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Three bosses of five German car firms accused of secretly meeting since the 1990s to set collective lower-than-regulated quality standards have called the claims speculative. Spiegel made the allegations on Friday.
The latest edition of German news magazine Der Spiegel reported on Friday that all the major German car makers - Volkswagen, Porsche, Audi, BMW and Daimler, maker of the Mercedes-Benz and Smart brands - have been engaged in what could be a massive case of industrial collusion.
The report shows that the companies have been secretly meeting in various working groups since the 1990s, where they agreed on technologies, costs, suppliers and even how to work on emissions from diesel engines.
"We do not comment on speculation and presuppositions on the basis of Spiegel's reporting," Volkswagen CEO Matthias Müller told the Rheinische Post newspaper.
BMW, meanwhile, told Spiegel it would not participate in speculation.
According to Spiegel, the EU Commission is already examining the case and has confiscated documents from the companies involved and called the first witnesses.
Germany's Minister of Transport Alexander Dobrindt said: "Anti-trust agreements would be an additional burden on the issue we are currently facing in the automotive industry. The antitrust authorities need to investigate the allegations in detail and draw the necessary consequences."
How much of this was technically illegal is impossible to tell at this point.
If true, the case raises more questions for the domestic auto industry still reeling from the growing diesel emissions scandal.
The proof is in the disclosure
Der Spiegel reports that the proof for these meetings can be found in two voluntary disclosures of wrongdoing handed to competition authorities by Volkswagen and Daimler.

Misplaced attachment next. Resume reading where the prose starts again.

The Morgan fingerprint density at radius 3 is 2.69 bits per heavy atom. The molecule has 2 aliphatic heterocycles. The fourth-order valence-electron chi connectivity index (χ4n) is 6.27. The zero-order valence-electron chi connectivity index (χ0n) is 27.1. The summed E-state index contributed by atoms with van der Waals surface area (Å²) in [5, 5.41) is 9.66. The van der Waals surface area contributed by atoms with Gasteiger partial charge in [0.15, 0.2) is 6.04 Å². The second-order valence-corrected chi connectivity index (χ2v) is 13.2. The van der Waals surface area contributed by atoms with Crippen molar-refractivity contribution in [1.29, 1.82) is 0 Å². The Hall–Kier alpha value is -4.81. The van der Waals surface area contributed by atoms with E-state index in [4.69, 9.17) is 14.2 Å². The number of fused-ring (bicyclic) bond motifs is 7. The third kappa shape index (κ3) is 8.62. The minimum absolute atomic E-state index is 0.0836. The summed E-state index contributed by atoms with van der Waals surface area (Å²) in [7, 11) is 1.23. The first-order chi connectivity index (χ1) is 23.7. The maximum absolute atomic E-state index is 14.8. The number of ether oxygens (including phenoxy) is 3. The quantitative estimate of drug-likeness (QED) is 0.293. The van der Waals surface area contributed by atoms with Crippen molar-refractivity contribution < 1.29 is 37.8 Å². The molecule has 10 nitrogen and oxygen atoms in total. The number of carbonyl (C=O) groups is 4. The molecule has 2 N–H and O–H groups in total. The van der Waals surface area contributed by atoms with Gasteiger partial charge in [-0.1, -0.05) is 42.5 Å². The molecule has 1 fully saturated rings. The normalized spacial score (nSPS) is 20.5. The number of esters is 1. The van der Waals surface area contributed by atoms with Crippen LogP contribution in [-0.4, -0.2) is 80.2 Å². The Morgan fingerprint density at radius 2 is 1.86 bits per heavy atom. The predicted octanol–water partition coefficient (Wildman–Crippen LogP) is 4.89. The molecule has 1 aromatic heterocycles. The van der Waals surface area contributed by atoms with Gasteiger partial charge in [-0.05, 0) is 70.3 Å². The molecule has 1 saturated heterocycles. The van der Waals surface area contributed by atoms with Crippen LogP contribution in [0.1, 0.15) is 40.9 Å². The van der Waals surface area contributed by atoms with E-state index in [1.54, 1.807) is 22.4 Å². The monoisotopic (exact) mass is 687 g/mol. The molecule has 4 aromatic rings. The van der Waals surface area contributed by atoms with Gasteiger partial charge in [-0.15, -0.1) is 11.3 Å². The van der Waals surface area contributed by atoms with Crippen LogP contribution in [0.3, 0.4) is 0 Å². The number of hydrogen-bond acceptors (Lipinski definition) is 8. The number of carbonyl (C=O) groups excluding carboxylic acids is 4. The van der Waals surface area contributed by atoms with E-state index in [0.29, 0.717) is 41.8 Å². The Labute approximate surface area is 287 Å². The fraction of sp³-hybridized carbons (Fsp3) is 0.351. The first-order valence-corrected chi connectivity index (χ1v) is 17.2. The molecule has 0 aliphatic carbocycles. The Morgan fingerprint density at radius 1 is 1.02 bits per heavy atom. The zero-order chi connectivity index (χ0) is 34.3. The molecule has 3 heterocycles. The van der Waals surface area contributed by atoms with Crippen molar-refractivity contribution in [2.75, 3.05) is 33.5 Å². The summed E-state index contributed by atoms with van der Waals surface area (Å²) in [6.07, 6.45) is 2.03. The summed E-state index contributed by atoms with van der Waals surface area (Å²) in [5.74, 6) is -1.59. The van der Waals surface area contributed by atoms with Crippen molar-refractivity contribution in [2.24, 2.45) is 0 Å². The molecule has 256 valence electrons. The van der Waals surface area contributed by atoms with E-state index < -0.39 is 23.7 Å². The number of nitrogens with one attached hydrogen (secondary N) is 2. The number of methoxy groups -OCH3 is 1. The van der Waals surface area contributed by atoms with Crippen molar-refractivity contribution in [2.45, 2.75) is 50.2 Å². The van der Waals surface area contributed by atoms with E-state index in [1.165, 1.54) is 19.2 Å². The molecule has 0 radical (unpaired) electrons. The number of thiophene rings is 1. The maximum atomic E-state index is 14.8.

Anti-trust authorities have been aware of such meetings since last summer, but the declarations only recently came to light, which may be an attempt by the companies to avoid stiff penalties.
According to Volkswagen's disclosure, 200 employees of the companies met more than 60 times. The letter also acknowledged that such cooperation between the country's large car manufacturers could have included "behavior infringing antitrust law."
This is of particular interest now, with the growing and on-going diesel emissions scandal. Besides discussing the price of steel, the report says that specifics about the software used to help cheat emissions tests were discussed numerous times.
In another turn of events, Audi, a part of Volkswagen, announced that it would install new software in 850,000 diesel cars in order to improve emissions performance. This decision comes days after Daimler announced a similar move to recall around 3 million Mercedes-Benz cars.
Ever since Volkswagen admitted adding emissions-cheating software, investigators around the world have been taking a closer look at the inner workings of large manufacturers. As the scandals widen to include more areas and more companies, the damage to the German car industry is immense and the "Made in Germany" brand is suffering.
So far the companies involved have declined to comment on their latest headache.
tr/aw (AFP, Spiegel)